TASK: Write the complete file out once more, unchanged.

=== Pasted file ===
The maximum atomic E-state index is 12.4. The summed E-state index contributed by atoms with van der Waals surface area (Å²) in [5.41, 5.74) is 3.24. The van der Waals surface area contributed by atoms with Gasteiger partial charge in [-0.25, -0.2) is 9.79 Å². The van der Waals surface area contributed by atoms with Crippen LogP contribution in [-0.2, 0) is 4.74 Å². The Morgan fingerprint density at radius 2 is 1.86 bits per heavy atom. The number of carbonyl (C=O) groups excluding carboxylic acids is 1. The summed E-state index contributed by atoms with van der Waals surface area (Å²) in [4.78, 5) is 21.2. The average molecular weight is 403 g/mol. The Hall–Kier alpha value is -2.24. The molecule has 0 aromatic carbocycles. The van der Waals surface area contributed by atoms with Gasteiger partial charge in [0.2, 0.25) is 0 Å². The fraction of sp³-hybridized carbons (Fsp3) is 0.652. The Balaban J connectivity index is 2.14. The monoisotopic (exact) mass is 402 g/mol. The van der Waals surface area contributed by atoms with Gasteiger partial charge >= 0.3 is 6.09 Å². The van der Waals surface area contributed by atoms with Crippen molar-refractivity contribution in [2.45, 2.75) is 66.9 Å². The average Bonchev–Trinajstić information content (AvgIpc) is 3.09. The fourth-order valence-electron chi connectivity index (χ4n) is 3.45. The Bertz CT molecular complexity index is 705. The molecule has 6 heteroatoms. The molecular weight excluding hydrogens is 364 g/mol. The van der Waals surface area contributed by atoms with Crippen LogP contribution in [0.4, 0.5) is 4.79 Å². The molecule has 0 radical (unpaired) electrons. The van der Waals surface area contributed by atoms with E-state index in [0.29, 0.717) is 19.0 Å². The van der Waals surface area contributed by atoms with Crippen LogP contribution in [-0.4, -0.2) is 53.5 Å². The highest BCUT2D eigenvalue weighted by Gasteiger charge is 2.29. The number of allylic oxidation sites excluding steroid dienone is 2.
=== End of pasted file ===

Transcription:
The maximum atomic E-state index is 12.4. The summed E-state index contributed by atoms with van der Waals surface area (Å²) in [5.41, 5.74) is 3.24. The van der Waals surface area contributed by atoms with Gasteiger partial charge in [-0.25, -0.2) is 9.79 Å². The van der Waals surface area contributed by atoms with Crippen LogP contribution in [-0.2, 0) is 4.74 Å². The Morgan fingerprint density at radius 2 is 1.86 bits per heavy atom. The number of carbonyl (C=O) groups excluding carboxylic acids is 1. The summed E-state index contributed by atoms with van der Waals surface area (Å²) in [4.78, 5) is 21.2. The average molecular weight is 403 g/mol. The Hall–Kier alpha value is -2.24. The molecule has 0 aromatic carbocycles. The van der Waals surface area contributed by atoms with Gasteiger partial charge in [0.2, 0.25) is 0 Å². The fraction of sp³-hybridized carbons (Fsp3) is 0.652. The Balaban J connectivity index is 2.14. The monoisotopic (exact) mass is 402 g/mol. The van der Waals surface area contributed by atoms with Gasteiger partial charge >= 0.3 is 6.09 Å². The van der Waals surface area contributed by atoms with Crippen molar-refractivity contribution in [2.45, 2.75) is 66.9 Å². The average Bonchev–Trinajstić information content (AvgIpc) is 3.09. The fourth-order valence-electron chi connectivity index (χ4n) is 3.45. The Bertz CT molecular complexity index is 705. The molecule has 6 heteroatoms. The molecular weight excluding hydrogens is 364 g/mol. The van der Waals surface area contributed by atoms with Crippen LogP contribution in [0.4, 0.5) is 4.79 Å². The molecule has 0 radical (unpaired) electrons. The van der Waals surface area contributed by atoms with E-state index in [0.29, 0.717) is 19.0 Å². The van der Waals surface area contributed by atoms with Crippen LogP contribution in [-0.4, -0.2) is 53.5 Å². The highest BCUT2D eigenvalue weighted by Gasteiger charge is 2.29. The number of allylic oxidation sites excluding steroid dienone is 2.